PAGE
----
Hints from the Health Department. Leaflet from the archive of the Society of Medical Officers of Health. Credit: Wellcome Collection, London
[Report of the Medical Officer of Health for London County Council]
cases of diphtheria in the same class-room, and to include in each instance the case occurring
after such interval among his "cases in which the evidence excludes the school as the
source of infection."
In view of these methods it could not be expected that his results would closely agree with
those of Dr. Hamer. Dr. Smith publishes, however, two tables, C and D, the study of which is not
without interest. C contains a list of "cases which had attended school within seven days of first
symptoms." The cases which had been preceded by an earlier case in the same house are printed
in italics. Table D contains a list of cases under the heading "no attendance at school within seven
days of first symptoms," and again cases which had been preceded by an earlier case in the same
house are printed in italics.
The following results are obtained by the addition of these cases—
|No. of cases which had attended school within 7 days of first symptoms.||No. of such cases which had not been preceded by a previous case in the house.||Per cent.|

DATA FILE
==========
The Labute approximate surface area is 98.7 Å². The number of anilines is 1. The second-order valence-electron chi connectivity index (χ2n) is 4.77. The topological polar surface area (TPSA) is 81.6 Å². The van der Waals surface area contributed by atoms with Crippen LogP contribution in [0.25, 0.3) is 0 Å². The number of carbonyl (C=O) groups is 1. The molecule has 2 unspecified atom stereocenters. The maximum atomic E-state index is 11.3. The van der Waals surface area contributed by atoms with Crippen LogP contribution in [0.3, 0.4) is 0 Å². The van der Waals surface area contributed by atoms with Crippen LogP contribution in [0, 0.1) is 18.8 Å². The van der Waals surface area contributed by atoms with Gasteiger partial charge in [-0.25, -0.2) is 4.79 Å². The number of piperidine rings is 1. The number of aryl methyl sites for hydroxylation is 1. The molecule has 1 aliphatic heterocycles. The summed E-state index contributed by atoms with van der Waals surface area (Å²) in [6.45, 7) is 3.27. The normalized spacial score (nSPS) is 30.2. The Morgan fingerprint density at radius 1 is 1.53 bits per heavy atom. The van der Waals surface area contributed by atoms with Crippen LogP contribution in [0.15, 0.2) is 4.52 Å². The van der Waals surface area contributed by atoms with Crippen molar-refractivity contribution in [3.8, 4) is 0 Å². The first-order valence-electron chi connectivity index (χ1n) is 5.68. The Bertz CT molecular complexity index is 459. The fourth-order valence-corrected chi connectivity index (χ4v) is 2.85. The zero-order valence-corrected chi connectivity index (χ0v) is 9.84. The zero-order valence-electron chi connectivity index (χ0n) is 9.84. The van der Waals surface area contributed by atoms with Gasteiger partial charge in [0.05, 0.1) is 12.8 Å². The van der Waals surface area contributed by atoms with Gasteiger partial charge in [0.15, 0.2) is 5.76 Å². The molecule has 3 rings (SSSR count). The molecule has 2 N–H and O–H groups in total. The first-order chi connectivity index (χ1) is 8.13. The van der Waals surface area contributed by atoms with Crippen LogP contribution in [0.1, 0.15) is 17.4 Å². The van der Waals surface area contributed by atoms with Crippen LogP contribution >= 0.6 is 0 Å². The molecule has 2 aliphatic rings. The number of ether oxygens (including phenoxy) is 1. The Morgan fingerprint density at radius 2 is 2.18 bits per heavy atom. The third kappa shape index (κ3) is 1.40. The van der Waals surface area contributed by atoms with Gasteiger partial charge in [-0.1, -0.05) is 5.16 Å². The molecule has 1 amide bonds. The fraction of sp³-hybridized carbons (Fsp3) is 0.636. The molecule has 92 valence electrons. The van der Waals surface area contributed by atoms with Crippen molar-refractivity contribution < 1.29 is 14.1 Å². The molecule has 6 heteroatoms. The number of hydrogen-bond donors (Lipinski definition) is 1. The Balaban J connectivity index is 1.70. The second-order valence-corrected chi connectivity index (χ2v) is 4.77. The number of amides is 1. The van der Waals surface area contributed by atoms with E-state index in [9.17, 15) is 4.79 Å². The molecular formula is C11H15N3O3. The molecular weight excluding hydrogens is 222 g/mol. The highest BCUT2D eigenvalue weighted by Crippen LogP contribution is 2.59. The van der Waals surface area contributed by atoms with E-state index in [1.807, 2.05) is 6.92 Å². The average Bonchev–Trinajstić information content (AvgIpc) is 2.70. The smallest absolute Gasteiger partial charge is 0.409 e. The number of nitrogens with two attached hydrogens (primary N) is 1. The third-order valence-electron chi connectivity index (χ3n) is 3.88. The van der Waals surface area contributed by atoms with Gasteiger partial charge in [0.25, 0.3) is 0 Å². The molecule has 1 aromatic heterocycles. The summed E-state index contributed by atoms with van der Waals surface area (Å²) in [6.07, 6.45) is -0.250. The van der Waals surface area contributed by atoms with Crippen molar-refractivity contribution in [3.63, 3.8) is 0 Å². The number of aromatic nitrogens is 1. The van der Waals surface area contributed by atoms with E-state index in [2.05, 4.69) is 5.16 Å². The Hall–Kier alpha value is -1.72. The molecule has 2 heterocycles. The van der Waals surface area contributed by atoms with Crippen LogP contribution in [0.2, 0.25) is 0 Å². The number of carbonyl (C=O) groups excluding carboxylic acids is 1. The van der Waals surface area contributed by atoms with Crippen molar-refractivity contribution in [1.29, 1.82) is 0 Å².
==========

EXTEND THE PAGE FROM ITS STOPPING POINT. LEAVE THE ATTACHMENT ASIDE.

|No. of cases which had not attended school within 7 days of first symptoms.||No. of such cases which had not been preceded by a previous case in the house.||Per cent.|
It will thus be seen that whereas of the 66 children who had attended school (of whom be it
noted 59 attended the Lewisham-bridge Board or National school) within 7 days of their first symptoms
83"3 per cent, were first sufferers in their houses. On the other hand, of 71 other cases, only 43"7 per
cent, were first sufferers. These figures, therefore, point to the existence in Lewisham in the recent
outbreak of some condition special to children who were attending school.
(Signed) Shirley F. Murphy,
Medical Officer of Health.
Public Health Department,
27th February, 1897.